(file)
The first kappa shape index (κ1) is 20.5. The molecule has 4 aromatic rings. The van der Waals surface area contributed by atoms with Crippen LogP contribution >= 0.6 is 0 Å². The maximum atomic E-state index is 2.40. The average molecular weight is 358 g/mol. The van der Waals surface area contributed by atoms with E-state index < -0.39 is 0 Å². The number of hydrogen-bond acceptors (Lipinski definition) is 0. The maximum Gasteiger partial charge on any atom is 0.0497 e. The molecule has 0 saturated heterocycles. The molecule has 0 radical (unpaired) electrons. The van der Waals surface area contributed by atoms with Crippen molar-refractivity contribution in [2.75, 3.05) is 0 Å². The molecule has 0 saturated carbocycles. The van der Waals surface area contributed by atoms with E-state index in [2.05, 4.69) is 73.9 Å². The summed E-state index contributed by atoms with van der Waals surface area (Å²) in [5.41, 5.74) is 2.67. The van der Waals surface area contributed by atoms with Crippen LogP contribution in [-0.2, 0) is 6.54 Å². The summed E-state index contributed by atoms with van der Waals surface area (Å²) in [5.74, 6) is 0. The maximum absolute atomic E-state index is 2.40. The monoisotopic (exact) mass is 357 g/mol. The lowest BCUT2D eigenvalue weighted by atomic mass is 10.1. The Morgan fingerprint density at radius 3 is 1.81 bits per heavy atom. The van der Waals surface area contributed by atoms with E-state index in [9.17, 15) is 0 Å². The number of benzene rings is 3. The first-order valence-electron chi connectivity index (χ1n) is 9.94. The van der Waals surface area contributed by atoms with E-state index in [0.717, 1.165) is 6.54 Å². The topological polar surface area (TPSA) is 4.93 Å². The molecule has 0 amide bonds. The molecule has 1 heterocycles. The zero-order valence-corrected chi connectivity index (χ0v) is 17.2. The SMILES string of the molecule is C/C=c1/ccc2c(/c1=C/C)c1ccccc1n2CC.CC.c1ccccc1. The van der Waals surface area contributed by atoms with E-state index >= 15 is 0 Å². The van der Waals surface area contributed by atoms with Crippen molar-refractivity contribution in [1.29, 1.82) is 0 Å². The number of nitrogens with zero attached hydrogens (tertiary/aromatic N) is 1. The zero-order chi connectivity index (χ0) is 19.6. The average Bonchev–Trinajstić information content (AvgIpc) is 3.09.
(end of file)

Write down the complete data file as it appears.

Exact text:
The first kappa shape index (κ1) is 20.5. The molecule has 4 aromatic rings. The van der Waals surface area contributed by atoms with Crippen LogP contribution >= 0.6 is 0 Å². The maximum atomic E-state index is 2.40. The average molecular weight is 358 g/mol. The van der Waals surface area contributed by atoms with E-state index < -0.39 is 0 Å². The number of hydrogen-bond acceptors (Lipinski definition) is 0. The maximum Gasteiger partial charge on any atom is 0.0497 e. The molecule has 0 saturated heterocycles. The molecule has 0 radical (unpaired) electrons. The van der Waals surface area contributed by atoms with Crippen molar-refractivity contribution in [2.75, 3.05) is 0 Å². The molecule has 0 saturated carbocycles. The van der Waals surface area contributed by atoms with E-state index in [2.05, 4.69) is 73.9 Å². The summed E-state index contributed by atoms with van der Waals surface area (Å²) in [5.41, 5.74) is 2.67. The van der Waals surface area contributed by atoms with Crippen LogP contribution in [-0.2, 0) is 6.54 Å². The summed E-state index contributed by atoms with van der Waals surface area (Å²) in [5.74, 6) is 0. The maximum absolute atomic E-state index is 2.40. The monoisotopic (exact) mass is 357 g/mol. The lowest BCUT2D eigenvalue weighted by atomic mass is 10.1. The Morgan fingerprint density at radius 3 is 1.81 bits per heavy atom. The van der Waals surface area contributed by atoms with E-state index in [9.17, 15) is 0 Å². The number of benzene rings is 3. The first-order valence-electron chi connectivity index (χ1n) is 9.94. The van der Waals surface area contributed by atoms with E-state index in [0.717, 1.165) is 6.54 Å². The topological polar surface area (TPSA) is 4.93 Å². The molecule has 0 amide bonds. The molecule has 1 heterocycles. The zero-order valence-corrected chi connectivity index (χ0v) is 17.2. The SMILES string of the molecule is C/C=c1/ccc2c(/c1=C/C)c1ccccc1n2CC.CC.c1ccccc1. The van der Waals surface area contributed by atoms with E-state index >= 15 is 0 Å². The van der Waals surface area contributed by atoms with Crippen molar-refractivity contribution in [1.29, 1.82) is 0 Å². The number of nitrogens with zero attached hydrogens (tertiary/aromatic N) is 1. The zero-order chi connectivity index (χ0) is 19.6. The average Bonchev–Trinajstić information content (AvgIpc) is 3.09.